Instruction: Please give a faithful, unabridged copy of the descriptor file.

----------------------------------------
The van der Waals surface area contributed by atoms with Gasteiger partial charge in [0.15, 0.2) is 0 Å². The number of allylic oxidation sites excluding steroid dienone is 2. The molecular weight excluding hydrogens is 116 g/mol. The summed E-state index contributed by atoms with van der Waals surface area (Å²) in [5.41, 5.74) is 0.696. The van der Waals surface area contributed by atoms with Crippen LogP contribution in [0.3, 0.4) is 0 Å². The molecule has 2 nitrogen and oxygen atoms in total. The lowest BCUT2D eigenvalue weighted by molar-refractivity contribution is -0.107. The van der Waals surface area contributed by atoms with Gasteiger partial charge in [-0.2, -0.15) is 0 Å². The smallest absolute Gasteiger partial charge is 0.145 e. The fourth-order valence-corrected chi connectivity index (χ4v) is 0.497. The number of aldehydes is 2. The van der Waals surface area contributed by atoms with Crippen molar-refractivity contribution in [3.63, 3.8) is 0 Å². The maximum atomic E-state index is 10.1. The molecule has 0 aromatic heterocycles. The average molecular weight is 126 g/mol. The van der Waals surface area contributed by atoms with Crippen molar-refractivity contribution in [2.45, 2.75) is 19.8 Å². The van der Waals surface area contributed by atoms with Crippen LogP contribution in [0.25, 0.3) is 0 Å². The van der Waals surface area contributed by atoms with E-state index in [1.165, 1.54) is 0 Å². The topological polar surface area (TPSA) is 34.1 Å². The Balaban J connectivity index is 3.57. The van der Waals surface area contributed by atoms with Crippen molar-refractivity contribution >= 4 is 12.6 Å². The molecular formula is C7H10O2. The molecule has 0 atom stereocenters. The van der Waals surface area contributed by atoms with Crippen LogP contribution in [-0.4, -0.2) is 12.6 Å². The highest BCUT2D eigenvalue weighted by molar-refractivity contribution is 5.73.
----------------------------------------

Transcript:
The van der Waals surface area contributed by atoms with Gasteiger partial charge in [0.15, 0.2) is 0 Å². The number of allylic oxidation sites excluding steroid dienone is 2. The molecular weight excluding hydrogens is 116 g/mol. The summed E-state index contributed by atoms with van der Waals surface area (Å²) in [5.41, 5.74) is 0.696. The van der Waals surface area contributed by atoms with Crippen LogP contribution in [0.3, 0.4) is 0 Å². The molecule has 2 nitrogen and oxygen atoms in total. The lowest BCUT2D eigenvalue weighted by molar-refractivity contribution is -0.107. The van der Waals surface area contributed by atoms with Gasteiger partial charge in [-0.2, -0.15) is 0 Å². The smallest absolute Gasteiger partial charge is 0.145 e. The fourth-order valence-corrected chi connectivity index (χ4v) is 0.497. The number of aldehydes is 2. The van der Waals surface area contributed by atoms with Crippen molar-refractivity contribution in [3.63, 3.8) is 0 Å². The maximum atomic E-state index is 10.1. The molecule has 0 aromatic heterocycles. The average molecular weight is 126 g/mol. The van der Waals surface area contributed by atoms with Crippen molar-refractivity contribution in [2.45, 2.75) is 19.8 Å². The van der Waals surface area contributed by atoms with Crippen LogP contribution in [0.25, 0.3) is 0 Å². The van der Waals surface area contributed by atoms with E-state index in [1.165, 1.54) is 0 Å². The topological polar surface area (TPSA) is 34.1 Å². The Balaban J connectivity index is 3.57. The van der Waals surface area contributed by atoms with Crippen molar-refractivity contribution >= 4 is 12.6 Å². The molecular formula is C7H10O2. The molecule has 0 atom stereocenters. The van der Waals surface area contributed by atoms with Crippen LogP contribution in [-0.4, -0.2) is 12.6 Å². The highest BCUT2D eigenvalue weighted by molar-refractivity contribution is 5.73.